The Seaboard is a powerful MIDI controller and it works very well with 3rd party hardware and software instruments.


Each of the dimensions of touch are transmitted using standard MIDI messages, so any instrument which can receive and respond to those messages will be able to unlock the Seaboard's expressive potential to varying degrees.


We have guides and templates for many popular instruments, which you can find here or by just searching for the name of the instrument on the Support portal. If you don't find your particular instrument, read on below for a general guide on setting up with any instrument.


Before you start – Single Channel mode


Dashboard single channel mode


Before you set up your instrument to respond to the Seaboard, connect your Seaboard to a computer and select Single Channel mode in ROLI Dashboard. This will simplify the process until we are ready to set the channel range.


Later, we will look at the ideal Channel Range to use with your particular instrument. The Seaboard remembers any settings you make in ROLI Dashboard so you can unplug it and connect to other hardware while retaining those settings.


Connecting to hardware

We need to get MIDI data from the Seaboard to your instrument. The Seaboard transmits MIDI over USB so there are several choices. Check the guides below for the details of each method.


Connect directly to another USB device

If your hardware has a USB type A port, and is class-compliant, the Seaboard can be connected directly without needing a computer. Read more.

Diagram – Seaboard to hardware instrument


Connect using 5-pin din (without a computer)

If your hardware requires a 5-pin din connector, you can use a device to convert the Seaboard's USB MIDI to a traditional 5-pin din and connect without using a computer. Read more.

Diagram – Seaboard to hardware instrument via MIDI USB host


Connect via 5 pin Din (with a computer)

Once your Seaboard is connected to a computer, you can use a DAW or application like MIDI Patchbay to send the note data thru a MIDI interface and to your instrument. This can be a great option if you want to modify the MIDI data and customise it for your particular instrument. Read more.

Diagram – Seaboard to hardware instrument via MIDI interface and computer


Connect to a modular synth

There are USB MIDI host modules which convert MIDI over USB to Control Voltage signals for modular synths. Read more.

Diagram – Seaboard to hardware instrument via USB MIDI host module


Connect to an iPhone/iPad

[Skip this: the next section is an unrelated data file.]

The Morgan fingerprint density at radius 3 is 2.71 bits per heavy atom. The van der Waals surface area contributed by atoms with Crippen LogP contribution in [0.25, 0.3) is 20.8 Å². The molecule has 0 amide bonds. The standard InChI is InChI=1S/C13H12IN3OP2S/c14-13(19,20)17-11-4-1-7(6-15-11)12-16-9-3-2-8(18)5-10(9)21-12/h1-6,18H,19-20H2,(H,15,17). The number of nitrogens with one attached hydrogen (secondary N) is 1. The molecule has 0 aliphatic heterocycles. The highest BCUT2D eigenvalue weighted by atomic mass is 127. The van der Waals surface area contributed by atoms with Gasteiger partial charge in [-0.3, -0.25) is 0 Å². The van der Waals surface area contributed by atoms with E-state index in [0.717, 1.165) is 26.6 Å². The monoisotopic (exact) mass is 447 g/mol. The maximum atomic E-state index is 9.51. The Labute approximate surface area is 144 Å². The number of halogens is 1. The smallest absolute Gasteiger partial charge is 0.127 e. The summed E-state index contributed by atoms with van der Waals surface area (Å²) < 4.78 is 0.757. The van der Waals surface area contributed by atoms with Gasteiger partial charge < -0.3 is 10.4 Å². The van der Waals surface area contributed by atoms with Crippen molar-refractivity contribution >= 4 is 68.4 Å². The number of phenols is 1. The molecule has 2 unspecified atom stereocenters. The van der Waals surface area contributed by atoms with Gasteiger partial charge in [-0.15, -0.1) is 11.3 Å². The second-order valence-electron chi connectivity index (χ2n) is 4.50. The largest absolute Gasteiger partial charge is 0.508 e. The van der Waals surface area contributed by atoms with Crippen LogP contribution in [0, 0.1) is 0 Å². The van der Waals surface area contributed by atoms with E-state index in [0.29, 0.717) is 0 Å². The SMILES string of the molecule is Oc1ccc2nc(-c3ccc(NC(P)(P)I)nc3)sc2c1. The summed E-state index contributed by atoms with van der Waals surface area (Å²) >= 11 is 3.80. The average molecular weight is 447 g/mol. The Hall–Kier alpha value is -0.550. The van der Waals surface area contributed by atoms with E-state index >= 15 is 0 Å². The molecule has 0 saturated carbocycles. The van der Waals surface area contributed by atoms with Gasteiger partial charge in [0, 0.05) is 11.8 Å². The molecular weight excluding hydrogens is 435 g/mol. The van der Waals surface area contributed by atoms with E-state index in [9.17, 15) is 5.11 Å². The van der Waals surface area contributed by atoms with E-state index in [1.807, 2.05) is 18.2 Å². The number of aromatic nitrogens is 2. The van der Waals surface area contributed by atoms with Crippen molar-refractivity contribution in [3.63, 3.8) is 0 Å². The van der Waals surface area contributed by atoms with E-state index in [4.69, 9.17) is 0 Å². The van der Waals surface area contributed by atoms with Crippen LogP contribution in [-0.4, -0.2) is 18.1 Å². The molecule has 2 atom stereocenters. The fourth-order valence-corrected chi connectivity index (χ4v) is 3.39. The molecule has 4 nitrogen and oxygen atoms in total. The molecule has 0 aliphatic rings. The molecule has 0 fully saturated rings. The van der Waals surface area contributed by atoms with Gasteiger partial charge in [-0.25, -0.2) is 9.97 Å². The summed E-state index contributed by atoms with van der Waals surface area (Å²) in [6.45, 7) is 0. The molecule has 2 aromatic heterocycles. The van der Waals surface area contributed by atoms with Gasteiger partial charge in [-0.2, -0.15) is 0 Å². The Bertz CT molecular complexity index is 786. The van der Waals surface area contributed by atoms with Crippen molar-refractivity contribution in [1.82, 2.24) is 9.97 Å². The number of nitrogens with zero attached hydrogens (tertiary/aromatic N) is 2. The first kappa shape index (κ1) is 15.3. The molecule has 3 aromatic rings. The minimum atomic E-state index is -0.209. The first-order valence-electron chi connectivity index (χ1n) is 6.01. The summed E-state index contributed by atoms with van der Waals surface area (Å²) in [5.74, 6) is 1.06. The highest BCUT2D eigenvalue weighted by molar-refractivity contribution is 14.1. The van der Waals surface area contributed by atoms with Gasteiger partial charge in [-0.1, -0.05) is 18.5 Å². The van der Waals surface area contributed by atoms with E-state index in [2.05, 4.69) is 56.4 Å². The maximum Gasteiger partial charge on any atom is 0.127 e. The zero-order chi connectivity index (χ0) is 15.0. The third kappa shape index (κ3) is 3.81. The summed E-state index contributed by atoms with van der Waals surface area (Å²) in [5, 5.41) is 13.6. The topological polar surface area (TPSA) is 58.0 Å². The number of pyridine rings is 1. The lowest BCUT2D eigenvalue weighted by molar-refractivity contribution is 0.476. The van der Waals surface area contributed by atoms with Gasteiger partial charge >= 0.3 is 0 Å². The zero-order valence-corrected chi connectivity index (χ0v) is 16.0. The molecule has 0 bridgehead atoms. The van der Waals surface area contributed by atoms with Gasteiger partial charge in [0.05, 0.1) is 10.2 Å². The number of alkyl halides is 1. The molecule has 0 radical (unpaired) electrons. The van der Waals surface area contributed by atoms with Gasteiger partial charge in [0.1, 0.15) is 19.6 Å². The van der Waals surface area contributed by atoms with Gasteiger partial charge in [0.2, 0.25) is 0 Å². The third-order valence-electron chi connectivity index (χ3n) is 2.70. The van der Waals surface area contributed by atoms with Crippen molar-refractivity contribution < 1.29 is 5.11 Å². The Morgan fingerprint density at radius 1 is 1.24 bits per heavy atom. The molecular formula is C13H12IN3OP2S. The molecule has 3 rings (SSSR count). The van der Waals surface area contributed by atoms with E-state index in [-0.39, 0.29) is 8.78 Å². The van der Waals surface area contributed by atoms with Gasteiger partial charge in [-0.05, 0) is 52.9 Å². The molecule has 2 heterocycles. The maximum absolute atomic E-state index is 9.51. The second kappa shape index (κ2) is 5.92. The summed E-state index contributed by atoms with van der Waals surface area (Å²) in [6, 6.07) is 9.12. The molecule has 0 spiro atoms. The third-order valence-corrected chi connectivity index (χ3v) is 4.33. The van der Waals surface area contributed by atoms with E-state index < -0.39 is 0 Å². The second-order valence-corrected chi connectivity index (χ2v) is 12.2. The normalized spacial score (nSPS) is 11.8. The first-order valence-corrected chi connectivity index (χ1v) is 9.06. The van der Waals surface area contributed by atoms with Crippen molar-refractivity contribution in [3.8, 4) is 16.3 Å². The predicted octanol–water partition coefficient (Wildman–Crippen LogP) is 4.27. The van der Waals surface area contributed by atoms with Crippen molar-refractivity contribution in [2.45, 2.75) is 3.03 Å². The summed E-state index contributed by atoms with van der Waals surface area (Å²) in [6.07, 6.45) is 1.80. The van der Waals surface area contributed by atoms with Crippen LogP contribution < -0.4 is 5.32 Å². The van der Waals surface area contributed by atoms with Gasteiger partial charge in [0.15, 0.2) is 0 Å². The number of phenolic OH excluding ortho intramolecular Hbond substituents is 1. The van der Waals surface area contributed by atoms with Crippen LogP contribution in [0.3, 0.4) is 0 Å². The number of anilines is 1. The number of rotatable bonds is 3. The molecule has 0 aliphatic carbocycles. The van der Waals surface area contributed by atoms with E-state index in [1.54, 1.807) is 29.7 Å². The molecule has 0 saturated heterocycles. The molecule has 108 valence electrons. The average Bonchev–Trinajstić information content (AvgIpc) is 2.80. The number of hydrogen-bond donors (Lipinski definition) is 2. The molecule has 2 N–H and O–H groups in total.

A lightning connector can be used to connect the Seaboard to your favourite mobile apps. Read more.

Diagram – Seaboard to iphone via USB hub


Connecting to software

Once the Seaboard is connected to your computer, it will become available as a MIDI input in all music applications.


Seaboard RISE in Audio MIDI setup


Making your instrument respond

Now that you have connected the Seaboard to your instrument, you can play notes but the dimensions of touch probably don't do anything yet.


In order for your instrument to fully unlock the Seaboard's expressive potential, it needs to receive and respond to each of the dimensions of touch (Strike, Press, Glide, Slide, Lift), which are transmitted as standard MIDI messages.

5D gesture on White


Strike is transmitted as note-on velocity, Press as channel pressure (aftertouch), Glide as pitch bend, Slide as CC74, and Lift as note-off (release) velocity. Click here to see more about these messages, and then check with your instrument's instruction manual for ways to assign those messages to particular parameters. Not all instruments can respond to particular messages or assign them to any parameter you like as is possible in Equator.


Example: controlling your instrument's Filter Cutoff with the Seaboard's Press

Press is transmitted as aftertouch. Many instruments (such as Novation's Ultranova) can receive aftertouch and assign it to various parameters, including Filter Cutoff. Once you have assigned that in your instrument, simply play the Seaboard's keywaves, and the Ultranova will respond by adjusting the Filter Cutoff.


Example: setting the correct pitch bend range

Glide is transmitted as pitch bend. Most instruments receive and respond to pitch bend. The Seaboard uses a large pitch bend range so that you can Glide long distances from the starting pitch. Set your instrument's pitch bend range to the same range which is selected in ROLI Dashboard.


My instrument doesn't respond to that message!

If your instrument requires a specific MIDI message (for example, some instruments "hard-wire" a CC to a parameter), and won't respond to the ones being sent by the Seaboard's touch dimensions, check this article for a quick guide on converting MIDI messages.


Finally – Selecting your Channel Range for full expressive polyphony


Dashboard Channel range selection


Each instrument or DAW has different abilities and numbers of channels. In ROLI Dashboard, set your Channel Range to suit the instrument you are connecting to.


Not sure what Channel Range to choose? Click here for more information.


Next, try searching our Knowledge Base for your favourite DAW to get your project set up correctly.


Why does the channel range matter?

If the Seaboard transmits notes on channels which your instrument is not ready to receive, you will experience "dropped" notes which appear on different keywaves each time. This is because your instrument is not "listening" to those channels and the notes which are being sent on it are being ignored.